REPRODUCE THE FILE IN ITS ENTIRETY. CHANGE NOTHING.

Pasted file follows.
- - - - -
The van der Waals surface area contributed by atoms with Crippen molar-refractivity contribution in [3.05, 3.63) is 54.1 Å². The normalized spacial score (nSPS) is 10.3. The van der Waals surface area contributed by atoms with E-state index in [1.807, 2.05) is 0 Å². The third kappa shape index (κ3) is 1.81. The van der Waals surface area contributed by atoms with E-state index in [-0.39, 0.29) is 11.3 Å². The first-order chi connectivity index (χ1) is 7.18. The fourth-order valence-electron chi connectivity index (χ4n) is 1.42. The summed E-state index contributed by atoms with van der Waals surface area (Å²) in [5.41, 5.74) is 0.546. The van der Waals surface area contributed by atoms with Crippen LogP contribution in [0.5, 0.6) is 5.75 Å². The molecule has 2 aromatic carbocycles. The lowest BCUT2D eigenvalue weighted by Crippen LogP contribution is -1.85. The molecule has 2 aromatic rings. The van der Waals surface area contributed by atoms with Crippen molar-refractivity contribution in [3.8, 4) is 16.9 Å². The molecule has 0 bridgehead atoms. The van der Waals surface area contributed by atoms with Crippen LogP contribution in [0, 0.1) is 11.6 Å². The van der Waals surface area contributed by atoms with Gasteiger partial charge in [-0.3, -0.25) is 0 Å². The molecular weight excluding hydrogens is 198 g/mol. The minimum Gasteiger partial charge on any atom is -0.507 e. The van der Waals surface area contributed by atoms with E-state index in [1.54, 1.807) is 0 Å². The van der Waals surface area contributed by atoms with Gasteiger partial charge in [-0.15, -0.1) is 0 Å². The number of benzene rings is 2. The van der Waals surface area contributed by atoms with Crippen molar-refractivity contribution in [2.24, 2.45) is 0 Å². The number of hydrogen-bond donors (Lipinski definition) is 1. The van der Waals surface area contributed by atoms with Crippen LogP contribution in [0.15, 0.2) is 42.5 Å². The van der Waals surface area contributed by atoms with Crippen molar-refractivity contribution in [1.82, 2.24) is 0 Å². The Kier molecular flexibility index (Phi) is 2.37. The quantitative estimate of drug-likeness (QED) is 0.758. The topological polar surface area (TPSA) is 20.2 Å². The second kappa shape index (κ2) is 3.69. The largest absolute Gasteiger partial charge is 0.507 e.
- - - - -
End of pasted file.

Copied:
The van der Waals surface area contributed by atoms with Crippen molar-refractivity contribution in [3.05, 3.63) is 54.1 Å². The normalized spacial score (nSPS) is 10.3. The van der Waals surface area contributed by atoms with E-state index in [1.807, 2.05) is 0 Å². The third kappa shape index (κ3) is 1.81. The van der Waals surface area contributed by atoms with E-state index in [-0.39, 0.29) is 11.3 Å². The first-order chi connectivity index (χ1) is 7.18. The fourth-order valence-electron chi connectivity index (χ4n) is 1.42. The summed E-state index contributed by atoms with van der Waals surface area (Å²) in [5.41, 5.74) is 0.546. The van der Waals surface area contributed by atoms with Crippen LogP contribution in [0.5, 0.6) is 5.75 Å². The molecule has 2 aromatic carbocycles. The lowest BCUT2D eigenvalue weighted by Crippen LogP contribution is -1.85. The molecule has 2 aromatic rings. The van der Waals surface area contributed by atoms with Crippen molar-refractivity contribution in [3.8, 4) is 16.9 Å². The molecule has 0 bridgehead atoms. The van der Waals surface area contributed by atoms with Crippen LogP contribution in [0, 0.1) is 11.6 Å². The van der Waals surface area contributed by atoms with Gasteiger partial charge in [-0.3, -0.25) is 0 Å². The molecular weight excluding hydrogens is 198 g/mol. The minimum Gasteiger partial charge on any atom is -0.507 e. The van der Waals surface area contributed by atoms with E-state index in [1.54, 1.807) is 0 Å². The van der Waals surface area contributed by atoms with Gasteiger partial charge in [-0.15, -0.1) is 0 Å². The number of benzene rings is 2. The van der Waals surface area contributed by atoms with Crippen molar-refractivity contribution in [2.24, 2.45) is 0 Å². The number of hydrogen-bond donors (Lipinski definition) is 1. The van der Waals surface area contributed by atoms with Crippen LogP contribution in [0.15, 0.2) is 42.5 Å². The van der Waals surface area contributed by atoms with Crippen molar-refractivity contribution in [1.82, 2.24) is 0 Å². The Kier molecular flexibility index (Phi) is 2.37. The quantitative estimate of drug-likeness (QED) is 0.758. The topological polar surface area (TPSA) is 20.2 Å². The second kappa shape index (κ2) is 3.69. The largest absolute Gasteiger partial charge is 0.507 e.